Dubliner Harry McCue has played and managed soccer on three continents which makes him well equipped to coach in a growing multicultural pool of players in the Republic of Ireland.
As director of coaching at the Cabra Sports Complex on Dublin’s northside, Harry has nurtured over 250 players in a blended learning facility combining soccer skill development with technical skill attainment, which is very much in line with the EU Plan for Sport.
Over the years, Cabra has graduated trainees from Zimbabwe, Nigeria and Congo, mixed with indigenous Irish youngsters from the northside in an atmosphere that fosters cultural integration and social inclusion while developing the holistic soccer player. The centre has also supplied graduates that have become the backbone of many League of Ireland clubs.
Lately, many Irish players have come ashore after spending their teenage years with UK clubs, and finding themselves replaced by talent from academies in France, Germany, Ghana and Nigeria. The change can be a difficult one for the boys, and requires one-to-one mentoring in order to rebuild their confidence. This is a growing concern for the coaches in the FAI’s Education and Training Board programme.
Another part of Harry’s brief is as coach with the Republic of Ireland under-21 side alongside manager Noel King. Both are from the Markets area of Dublin’s north inner city and complement each other very well, having started their careers together with Home Farm at 12 years old.
They are currently preparing their charges for the forthcoming Uefa European Championship qualifying round games against Italy (24 March in Waterford) and away to Slovenia (28 March).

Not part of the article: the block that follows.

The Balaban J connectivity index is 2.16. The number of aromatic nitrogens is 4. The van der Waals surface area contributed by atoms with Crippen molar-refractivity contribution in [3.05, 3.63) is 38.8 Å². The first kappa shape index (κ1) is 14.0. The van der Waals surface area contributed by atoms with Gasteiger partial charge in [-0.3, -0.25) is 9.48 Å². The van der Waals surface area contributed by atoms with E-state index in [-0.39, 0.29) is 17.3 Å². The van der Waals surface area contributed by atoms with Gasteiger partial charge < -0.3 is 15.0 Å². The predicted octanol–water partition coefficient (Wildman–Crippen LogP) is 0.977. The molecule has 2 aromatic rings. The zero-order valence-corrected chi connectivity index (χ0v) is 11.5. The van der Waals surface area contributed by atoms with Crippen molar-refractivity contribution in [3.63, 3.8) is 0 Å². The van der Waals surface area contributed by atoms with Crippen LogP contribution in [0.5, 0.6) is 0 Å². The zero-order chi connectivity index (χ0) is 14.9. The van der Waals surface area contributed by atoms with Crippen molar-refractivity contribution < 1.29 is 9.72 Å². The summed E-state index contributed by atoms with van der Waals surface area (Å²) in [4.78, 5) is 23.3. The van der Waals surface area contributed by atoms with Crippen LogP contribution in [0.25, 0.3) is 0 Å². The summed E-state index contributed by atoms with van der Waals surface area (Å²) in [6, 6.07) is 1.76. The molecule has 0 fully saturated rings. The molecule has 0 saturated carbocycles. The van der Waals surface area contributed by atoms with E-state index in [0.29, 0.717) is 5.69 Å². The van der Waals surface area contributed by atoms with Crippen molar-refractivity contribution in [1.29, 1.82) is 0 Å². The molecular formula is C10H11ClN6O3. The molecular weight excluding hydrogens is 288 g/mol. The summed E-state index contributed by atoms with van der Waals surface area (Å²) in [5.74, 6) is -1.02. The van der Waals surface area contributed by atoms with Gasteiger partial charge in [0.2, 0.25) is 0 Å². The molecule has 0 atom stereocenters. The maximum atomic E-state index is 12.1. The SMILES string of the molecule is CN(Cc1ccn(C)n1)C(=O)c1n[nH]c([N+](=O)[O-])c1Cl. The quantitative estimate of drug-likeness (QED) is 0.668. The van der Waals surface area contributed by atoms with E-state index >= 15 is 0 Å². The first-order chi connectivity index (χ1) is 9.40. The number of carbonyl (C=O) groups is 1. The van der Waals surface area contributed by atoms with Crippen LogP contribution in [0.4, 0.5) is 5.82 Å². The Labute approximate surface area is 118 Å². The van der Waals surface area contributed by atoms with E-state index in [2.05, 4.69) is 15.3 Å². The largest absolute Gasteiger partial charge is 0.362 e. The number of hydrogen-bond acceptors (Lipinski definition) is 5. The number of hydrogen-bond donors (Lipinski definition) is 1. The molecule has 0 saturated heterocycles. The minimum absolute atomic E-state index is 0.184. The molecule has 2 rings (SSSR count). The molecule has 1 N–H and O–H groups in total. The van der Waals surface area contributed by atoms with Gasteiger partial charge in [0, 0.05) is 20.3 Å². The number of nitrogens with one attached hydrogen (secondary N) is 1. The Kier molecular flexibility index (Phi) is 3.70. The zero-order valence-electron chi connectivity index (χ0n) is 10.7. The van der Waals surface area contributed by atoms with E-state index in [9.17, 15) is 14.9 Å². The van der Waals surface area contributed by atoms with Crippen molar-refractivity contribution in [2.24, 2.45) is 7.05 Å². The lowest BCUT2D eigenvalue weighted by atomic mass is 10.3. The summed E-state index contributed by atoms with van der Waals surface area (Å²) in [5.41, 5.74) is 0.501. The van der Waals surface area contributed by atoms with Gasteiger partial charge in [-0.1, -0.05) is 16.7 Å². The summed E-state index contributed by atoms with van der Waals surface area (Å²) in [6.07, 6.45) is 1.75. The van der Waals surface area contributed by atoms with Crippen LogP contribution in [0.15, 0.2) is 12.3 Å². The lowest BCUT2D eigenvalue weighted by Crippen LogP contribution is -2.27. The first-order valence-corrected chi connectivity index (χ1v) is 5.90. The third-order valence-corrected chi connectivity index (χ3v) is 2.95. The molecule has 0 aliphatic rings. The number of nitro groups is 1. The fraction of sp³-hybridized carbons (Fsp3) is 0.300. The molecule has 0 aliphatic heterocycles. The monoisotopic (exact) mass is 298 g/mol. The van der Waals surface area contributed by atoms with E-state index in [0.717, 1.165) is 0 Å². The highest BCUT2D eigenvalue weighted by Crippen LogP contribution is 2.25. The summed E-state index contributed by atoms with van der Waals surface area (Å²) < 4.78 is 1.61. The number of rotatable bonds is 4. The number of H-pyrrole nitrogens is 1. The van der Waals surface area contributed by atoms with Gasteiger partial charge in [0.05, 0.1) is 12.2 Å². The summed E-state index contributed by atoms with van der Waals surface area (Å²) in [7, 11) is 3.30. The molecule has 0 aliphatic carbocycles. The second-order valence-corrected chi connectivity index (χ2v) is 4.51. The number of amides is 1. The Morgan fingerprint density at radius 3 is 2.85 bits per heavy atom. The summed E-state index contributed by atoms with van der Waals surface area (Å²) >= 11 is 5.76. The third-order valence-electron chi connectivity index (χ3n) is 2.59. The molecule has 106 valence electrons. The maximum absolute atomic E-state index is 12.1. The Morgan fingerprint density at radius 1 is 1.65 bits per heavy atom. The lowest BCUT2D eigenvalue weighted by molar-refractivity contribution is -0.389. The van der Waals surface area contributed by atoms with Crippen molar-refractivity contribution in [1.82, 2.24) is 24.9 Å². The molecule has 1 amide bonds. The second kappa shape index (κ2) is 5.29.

For Harry McCue, football is a family affair. His father captained the Republic of Ireland amateurs against Scotland in 1954 while skipper at Bohemians FC. He went on to captain Limerick FC in their first League of Ireland Championship win in 1959-60 season.
Cousins Fran and Ray O’Brien were both capped at senior level for the Republic of Ireland, while his sister Siobhan was a pioneering player in the women’s game.
Harry’s brother Ken is a founder member of Sport Against Racism Ireland (Sari) and has drawn inspiration from the experience gained by the rest of this soccer-skilled family over the years.
Harry can reflect on a very fruitful career in the game. After making his senior debut with Home Farm, he went on to play for Shamrock Rovers, later winning cup and league titles with Athlone Town, and Dundalk. While with the San Diego Sockers in the United States he played alongside and learned from the Polish legend Kazimierz Deyna.
At Glentoran in Belfast, Harry played during the height of the Troubles where soccer held firm against sectarianism and hatred. His experience at the multicultural club of Warringah Dolphins in Sydney, Australia provided him with an awareness that the game could make a major contribution to the development of a cohesive and harmonious society free of discrimination back home in Ireland.
On his return to manage Drogheda FC, bringing them into the Premier League, Harry was the prime mover in establishing the Football Managers Association. One of their first moves was to call for the setting up of an all-Ireland soccer league that would regenerate the game here and contribute to harmonious cross-border relations.
Harry still believes in this concept and is a big supporter of the Sari anti-sectarian programme Living Together Through Football, that also involves his old club Glentoran FC as strategic partners.
This is part one of a new series for Metro Éireann Sport presented by Sport Against Racism Ireland (Sari)